Therefore, in my opinion, the party who must establish a prima facie case is the party assuming the position of “creditor” or substitute lender, notwithstanding the apparent orientation of parties in the pleadings. Or, the prima facie case of the homeowner would consist of a denial that the opposing party is a creditor or that any money is due or that a default has occurred. Thus the burden would shift to the party actually seeking affirmative relief anyway. The prima facie case for the party seeking affirmative relief would require the following elements:

  • Establishment of the originating transaction
  • Establishment of chain of title as to homeowner
  • Establishment of chain of title as to obligation
  • Establishment of chain of title as to note
  • Establishment of chain of title as to deed of trust or mortgage
  • Establishment of chain of securitization documents
  • Establishment of acceptance of subject loan into each successive loan pool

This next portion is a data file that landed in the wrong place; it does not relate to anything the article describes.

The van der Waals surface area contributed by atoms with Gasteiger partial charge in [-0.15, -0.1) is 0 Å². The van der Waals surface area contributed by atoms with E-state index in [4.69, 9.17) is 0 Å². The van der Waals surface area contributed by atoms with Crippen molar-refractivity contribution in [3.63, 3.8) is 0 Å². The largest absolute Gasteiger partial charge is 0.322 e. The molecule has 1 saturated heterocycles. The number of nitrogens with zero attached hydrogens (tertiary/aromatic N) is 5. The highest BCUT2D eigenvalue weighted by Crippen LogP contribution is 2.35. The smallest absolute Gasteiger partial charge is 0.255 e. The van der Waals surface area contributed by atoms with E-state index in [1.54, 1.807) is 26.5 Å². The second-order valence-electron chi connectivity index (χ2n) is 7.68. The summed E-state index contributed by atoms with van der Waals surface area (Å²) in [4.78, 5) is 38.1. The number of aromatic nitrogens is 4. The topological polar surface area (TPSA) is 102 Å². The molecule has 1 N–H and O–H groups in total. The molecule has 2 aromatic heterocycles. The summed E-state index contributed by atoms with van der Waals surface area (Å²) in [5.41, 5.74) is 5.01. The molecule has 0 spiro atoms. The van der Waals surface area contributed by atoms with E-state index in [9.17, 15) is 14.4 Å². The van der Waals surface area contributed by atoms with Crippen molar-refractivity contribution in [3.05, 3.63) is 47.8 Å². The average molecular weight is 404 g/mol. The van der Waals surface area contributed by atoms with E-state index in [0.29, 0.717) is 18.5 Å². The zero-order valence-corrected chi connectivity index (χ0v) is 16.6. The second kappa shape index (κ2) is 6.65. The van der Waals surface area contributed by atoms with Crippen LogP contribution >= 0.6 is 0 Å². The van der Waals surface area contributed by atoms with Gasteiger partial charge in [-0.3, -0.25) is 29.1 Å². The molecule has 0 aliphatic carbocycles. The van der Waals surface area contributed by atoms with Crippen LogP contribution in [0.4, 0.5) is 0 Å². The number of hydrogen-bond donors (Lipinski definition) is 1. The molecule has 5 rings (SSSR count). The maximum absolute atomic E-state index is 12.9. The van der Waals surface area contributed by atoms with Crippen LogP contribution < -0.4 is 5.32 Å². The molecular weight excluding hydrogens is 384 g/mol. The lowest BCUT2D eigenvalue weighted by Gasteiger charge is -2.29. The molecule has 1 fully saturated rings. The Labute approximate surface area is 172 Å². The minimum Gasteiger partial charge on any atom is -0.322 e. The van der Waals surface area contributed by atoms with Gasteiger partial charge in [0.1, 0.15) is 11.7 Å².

• Establishment of true party in interest and standing
  • Establishment of 1st party payments
  • Chain of 1st party payments step by step to the true party in interest
  • Chain of 3rd party payments step by step to the true party in interest
  • Establishment of allocation of 3rd party payments and receipts to subject loan
  • Accounting for all receipts and disbursements from all sources
  • Establishment of default date
  • Establishment of current status of the loan
  • Establishment of balance due
  • Establishment of encumbrance and status
  • Allocation of encumbrance to the property (if encumbrance covers future payments other than principal and interest — like taxes and insurance payable to 3rd parties, then the court must allocate a monetary value to the encumbrance for the benefit of the beneficiary)

The above elements would only be satisfied by the Court’s acceptance of testimony and documents with adequate foundation to be admitted into evidence. It would require actual persons with actual knowledge based upon personal observation, participation or experience with whatever aspect of the transaction is within the scope of their direct examination proffered by the party seeking affirmative relief. By virtue of the confusing panoply of documents, events and facts applicable to a securitized loan, it is my opinion that no legal presumptions would apply with respect to the obligation, note, encumbrance or default.